Over the last decade, the variety of intellectual property (IP) implementations has proliferated. Ever fewer licensees simply drag-and-drop a processor core into a design before heading out to market. Tweaks – be they subtle or major – reflect the continuing push for differentiation, greater familiarity with third-party IP and the need to integrate more functionality.
Then there is the need to ‘shift left’, to move tasks up the design flow thereby reducing the risk of late-stage ECOs and shortening time-to-market.
These dynamics lay behind a series of collaborations announced by Mentor Graphics during the last year. For example, Mentor relationship with Imagination Technologies now covers the use of its Codelink debug offering for the Veloce emulator across the full-range of MIPS CPUs.The latest agreement, signed in February, established and extended the company’s relationship with another leading core provider, ARM.
IP in every flavor
The ARM agreement is a wide-ranging, multi-year subscription and gives the tool vendor an inside track on ongoing development of the ARMv8-A and ARMv7-A architectures, Mali graphics processors, CoreLink system IP, Artisan physical IP and ARM POP IP for accelerating implementations. It specifically addresses verification-to-back-end challenges as met by tools such as Questa in simulation, Veloce in emulation, RealTime Designer in physical synthesis, Olympus-SoC in place and route, and Tessent in both memory and logic BIST as well as compression.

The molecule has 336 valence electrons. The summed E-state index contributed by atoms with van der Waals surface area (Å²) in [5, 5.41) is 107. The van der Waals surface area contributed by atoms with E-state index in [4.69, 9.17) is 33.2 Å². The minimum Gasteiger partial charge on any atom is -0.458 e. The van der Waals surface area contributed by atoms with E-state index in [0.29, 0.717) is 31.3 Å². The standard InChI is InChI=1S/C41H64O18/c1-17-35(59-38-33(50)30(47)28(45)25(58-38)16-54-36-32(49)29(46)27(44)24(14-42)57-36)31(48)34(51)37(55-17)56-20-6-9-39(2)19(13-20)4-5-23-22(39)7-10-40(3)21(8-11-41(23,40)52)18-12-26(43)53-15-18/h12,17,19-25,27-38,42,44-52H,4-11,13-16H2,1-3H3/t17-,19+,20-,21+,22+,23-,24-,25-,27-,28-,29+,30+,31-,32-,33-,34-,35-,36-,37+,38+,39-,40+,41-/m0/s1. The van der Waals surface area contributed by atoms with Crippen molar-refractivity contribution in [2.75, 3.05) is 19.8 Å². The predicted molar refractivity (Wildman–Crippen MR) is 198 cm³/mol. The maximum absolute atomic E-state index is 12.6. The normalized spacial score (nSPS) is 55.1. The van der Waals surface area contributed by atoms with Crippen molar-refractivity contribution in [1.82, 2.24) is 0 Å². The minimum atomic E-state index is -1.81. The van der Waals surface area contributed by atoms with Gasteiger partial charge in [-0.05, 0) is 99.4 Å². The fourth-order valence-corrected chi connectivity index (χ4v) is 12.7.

“We have had early access to ARM v7 and v8 before but chiefly through customer engagements,” says Jean-Marie Brunet, director of marketing for Mentor’s emulation division. “Those would be tied to the specific implementations they were working on.
“We now have generic access with two important results. First, we get access to the technology at the same time as the customer, even before. Second – and this is the game changer – that means we can start our own R&D earlier so that, as soon as the customer has developed an implementation of an ARM core, the tools are there. They have already been fine-tuned to deal with the latest ARM technology, across the full range of IP and its potential uses.”
Brunet adds that the extended ARM agreement is something Mentor’s customers themselves have been seeking.
“We’ve been working with ARM for years but the feedback from this agreement has been particularly positive. It doesn’t affect the closeness of our existing relationships with customers; what this does is take important steps in reducing risk and accelerating design,” he says. “Where a customer knows this kind of relationship is in place, it particularly reduces risk for them in implementing third-party IP from that source.”
Another driver for both deals has been the growing use of emulation, an EDA segment where Veloce is a market leader but faces competition from Cadence Design System’s Palladium product and Synopsys’ Zebu offering. Moreover, the trend toward wider, enterprise-based emulation has inevitably led to a greater focus on the accompanying tool infrastructure, particularly the quality of models.
As Brunet notes, “You need to build out the ecosystem aggressively, and that means you have to get deals like this in place.”